- Apr 22, 2009
- Reaction score
- Port Angeles, WA
Neither all streams nor all structures are always shown on all maps. It really depends on the purpose and vintage of a map, together with the surveyor's and cartographer's skill. While Township, Range and Section lines can be quite accurate when compared with modern maps, stream courses on old maps are often little more than educated guesswork. The simple reason for this is that the Public Land Survey System (PLSS) was established to divide land in preparation for sale settlement. (See https://en.wikipedia.org/wiki/Public_Land_Survey_System) And geographical, hydrological and geological features were considered of secondary interest to the main purpose of establishing townships (not a townsite, but the 36-square-mile land division) to get the lands sold and occupied in order to produce revenue. Obviously, the early surveyors and cartographers were not working from aerial stereo photographs or satellite imagery as the much more recent map makers often were and are.Well, it's not in a ravine exactly. It's a flat area between two hills in such a way that they couldn't have just chucked them off the top. I'm thinking there was an old home or a road which led there, as the hills come together just past the dump so that there's no exit in that direction. I think I said earlier that the stream ends as you walk towards that direction (which is shown on today's maps). I just checked maps from 1909-1936 and that stream doesn't appear anywhere. Strangely enough, there's no marker of a home being there during either 1909 or 1936, so unless it only stood in the years between I'm at a loss (I figured that a family would stay in a home they built longer than that span of time, but I may be wrong). It runs downhill from the direction of that coming together of hills, so there's no stream to be diverted and it has always flowed so it probably isn't runoff. Doesn't smell like sewage or contain any other trash. I'll have to check whether there's a pipe and if it gives any hints. Definitely not a very traditional dump or like any I've dug before--it leaves me with a lot of questions!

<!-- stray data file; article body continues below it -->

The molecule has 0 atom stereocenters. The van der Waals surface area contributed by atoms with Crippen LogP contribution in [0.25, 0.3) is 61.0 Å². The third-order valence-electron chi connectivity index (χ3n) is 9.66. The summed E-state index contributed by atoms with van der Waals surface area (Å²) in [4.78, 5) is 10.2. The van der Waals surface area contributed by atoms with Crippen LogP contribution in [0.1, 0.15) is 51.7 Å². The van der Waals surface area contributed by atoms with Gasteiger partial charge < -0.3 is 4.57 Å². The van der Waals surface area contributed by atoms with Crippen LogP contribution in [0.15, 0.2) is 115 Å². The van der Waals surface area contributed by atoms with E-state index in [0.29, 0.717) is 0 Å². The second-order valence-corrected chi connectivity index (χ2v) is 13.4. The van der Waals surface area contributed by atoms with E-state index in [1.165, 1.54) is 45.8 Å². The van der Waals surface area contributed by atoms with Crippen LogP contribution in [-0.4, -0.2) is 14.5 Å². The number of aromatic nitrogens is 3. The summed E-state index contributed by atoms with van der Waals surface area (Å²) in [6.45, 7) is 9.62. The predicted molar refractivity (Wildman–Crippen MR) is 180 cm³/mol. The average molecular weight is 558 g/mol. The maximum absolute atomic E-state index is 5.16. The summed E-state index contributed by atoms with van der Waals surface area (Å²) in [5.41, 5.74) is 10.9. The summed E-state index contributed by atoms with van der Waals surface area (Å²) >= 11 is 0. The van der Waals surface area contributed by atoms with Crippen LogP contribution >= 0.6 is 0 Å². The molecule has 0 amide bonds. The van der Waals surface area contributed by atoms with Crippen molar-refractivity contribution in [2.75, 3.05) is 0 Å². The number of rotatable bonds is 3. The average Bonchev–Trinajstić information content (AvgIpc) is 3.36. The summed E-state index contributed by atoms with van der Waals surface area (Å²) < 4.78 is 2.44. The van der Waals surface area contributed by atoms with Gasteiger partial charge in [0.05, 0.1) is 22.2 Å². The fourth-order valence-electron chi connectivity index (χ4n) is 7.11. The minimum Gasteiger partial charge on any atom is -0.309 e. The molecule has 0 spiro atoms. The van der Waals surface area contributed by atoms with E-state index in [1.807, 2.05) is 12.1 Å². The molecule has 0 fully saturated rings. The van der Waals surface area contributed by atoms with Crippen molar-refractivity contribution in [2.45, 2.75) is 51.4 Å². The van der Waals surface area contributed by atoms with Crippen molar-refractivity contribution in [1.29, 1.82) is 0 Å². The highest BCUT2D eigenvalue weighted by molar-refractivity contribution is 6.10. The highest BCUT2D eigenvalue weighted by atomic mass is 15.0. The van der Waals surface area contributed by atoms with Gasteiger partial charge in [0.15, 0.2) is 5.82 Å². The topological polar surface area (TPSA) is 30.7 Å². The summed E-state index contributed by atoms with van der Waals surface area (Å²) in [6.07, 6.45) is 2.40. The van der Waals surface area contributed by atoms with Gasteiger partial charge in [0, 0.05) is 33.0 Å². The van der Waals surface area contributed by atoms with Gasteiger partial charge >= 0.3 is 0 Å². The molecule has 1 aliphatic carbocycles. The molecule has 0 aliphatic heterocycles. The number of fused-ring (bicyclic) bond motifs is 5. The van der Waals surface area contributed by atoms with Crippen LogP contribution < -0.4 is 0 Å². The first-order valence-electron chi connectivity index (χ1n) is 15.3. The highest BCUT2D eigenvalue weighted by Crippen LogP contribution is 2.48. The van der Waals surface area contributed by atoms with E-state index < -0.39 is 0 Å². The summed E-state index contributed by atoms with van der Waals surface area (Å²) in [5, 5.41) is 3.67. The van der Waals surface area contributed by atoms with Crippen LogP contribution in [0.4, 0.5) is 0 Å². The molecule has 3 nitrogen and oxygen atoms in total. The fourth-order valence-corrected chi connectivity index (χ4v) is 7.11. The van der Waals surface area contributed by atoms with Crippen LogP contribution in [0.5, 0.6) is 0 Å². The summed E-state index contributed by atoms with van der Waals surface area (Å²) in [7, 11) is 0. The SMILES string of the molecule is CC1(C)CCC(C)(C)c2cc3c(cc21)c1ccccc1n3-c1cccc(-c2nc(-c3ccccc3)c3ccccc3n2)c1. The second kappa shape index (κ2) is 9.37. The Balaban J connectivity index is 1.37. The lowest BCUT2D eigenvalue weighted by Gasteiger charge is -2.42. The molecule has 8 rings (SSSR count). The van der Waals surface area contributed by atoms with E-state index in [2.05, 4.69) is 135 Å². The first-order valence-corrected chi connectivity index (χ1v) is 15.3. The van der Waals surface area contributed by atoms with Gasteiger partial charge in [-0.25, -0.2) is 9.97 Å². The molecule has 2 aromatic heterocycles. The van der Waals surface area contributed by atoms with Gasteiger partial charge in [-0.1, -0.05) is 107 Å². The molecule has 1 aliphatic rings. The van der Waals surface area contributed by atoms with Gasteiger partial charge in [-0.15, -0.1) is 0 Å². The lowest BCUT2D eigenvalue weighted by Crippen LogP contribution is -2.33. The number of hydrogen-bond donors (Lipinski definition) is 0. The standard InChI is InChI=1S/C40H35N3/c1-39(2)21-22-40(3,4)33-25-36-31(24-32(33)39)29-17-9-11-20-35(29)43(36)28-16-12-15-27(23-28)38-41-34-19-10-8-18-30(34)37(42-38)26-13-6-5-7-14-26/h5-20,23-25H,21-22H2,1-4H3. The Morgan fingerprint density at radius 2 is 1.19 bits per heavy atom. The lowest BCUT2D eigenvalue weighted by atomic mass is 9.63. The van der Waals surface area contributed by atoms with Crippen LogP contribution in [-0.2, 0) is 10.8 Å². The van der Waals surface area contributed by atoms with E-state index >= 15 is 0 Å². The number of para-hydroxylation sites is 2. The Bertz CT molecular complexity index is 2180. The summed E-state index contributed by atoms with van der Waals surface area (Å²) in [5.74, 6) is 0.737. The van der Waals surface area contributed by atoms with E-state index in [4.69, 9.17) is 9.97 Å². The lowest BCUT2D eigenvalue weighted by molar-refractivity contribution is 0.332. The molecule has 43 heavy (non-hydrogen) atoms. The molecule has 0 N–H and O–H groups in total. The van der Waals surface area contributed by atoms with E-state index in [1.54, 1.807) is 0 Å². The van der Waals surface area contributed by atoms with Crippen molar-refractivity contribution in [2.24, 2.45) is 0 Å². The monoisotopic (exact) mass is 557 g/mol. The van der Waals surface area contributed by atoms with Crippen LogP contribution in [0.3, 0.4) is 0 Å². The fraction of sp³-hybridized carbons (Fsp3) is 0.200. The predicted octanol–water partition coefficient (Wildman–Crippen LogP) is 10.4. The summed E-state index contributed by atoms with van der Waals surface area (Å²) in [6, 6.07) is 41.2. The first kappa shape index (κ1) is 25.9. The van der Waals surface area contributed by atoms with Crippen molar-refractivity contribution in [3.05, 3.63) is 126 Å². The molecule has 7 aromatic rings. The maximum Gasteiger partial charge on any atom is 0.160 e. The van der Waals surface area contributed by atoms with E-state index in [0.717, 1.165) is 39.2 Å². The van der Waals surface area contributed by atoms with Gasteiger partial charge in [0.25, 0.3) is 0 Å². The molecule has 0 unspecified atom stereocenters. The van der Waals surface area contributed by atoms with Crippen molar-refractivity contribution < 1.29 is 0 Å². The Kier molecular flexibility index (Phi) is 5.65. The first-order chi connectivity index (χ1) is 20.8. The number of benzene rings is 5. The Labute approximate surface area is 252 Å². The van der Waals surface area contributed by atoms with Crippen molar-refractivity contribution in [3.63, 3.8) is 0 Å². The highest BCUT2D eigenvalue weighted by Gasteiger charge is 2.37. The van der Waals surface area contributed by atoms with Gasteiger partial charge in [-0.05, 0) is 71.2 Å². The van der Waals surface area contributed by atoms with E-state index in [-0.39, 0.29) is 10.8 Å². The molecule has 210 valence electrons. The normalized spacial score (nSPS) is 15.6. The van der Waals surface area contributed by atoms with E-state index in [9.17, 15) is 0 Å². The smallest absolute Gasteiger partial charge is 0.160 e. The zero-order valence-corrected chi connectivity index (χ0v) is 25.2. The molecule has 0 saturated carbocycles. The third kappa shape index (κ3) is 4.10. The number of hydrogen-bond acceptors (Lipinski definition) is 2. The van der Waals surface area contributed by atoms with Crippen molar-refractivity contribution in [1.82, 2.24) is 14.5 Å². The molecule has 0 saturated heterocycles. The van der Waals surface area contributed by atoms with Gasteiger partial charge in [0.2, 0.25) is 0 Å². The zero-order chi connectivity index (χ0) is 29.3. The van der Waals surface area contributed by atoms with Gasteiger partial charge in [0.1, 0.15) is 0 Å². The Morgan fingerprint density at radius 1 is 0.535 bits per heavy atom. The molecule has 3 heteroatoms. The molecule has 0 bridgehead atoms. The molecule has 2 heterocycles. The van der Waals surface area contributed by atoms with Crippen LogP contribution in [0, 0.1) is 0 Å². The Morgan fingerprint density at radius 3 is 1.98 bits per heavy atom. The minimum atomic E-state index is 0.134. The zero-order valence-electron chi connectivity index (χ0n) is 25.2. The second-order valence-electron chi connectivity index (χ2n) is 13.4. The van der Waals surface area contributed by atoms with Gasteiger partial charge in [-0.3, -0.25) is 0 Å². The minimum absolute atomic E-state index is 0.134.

Edit: It seems like the stream appears in in an 1899 map. Maybe it was just too small to be worth drawing on the later maps. Still no home sight on that 1899 map, however. I'll look for some between 1909 and 1936.
Does your 1899 map show topography (contour lines)? Are the 1909 and 1936 maps without? If your 1899 map is a USGS map, generally, I would trust stream locations on it more than a map produced for primarily property recording and taxation purposes.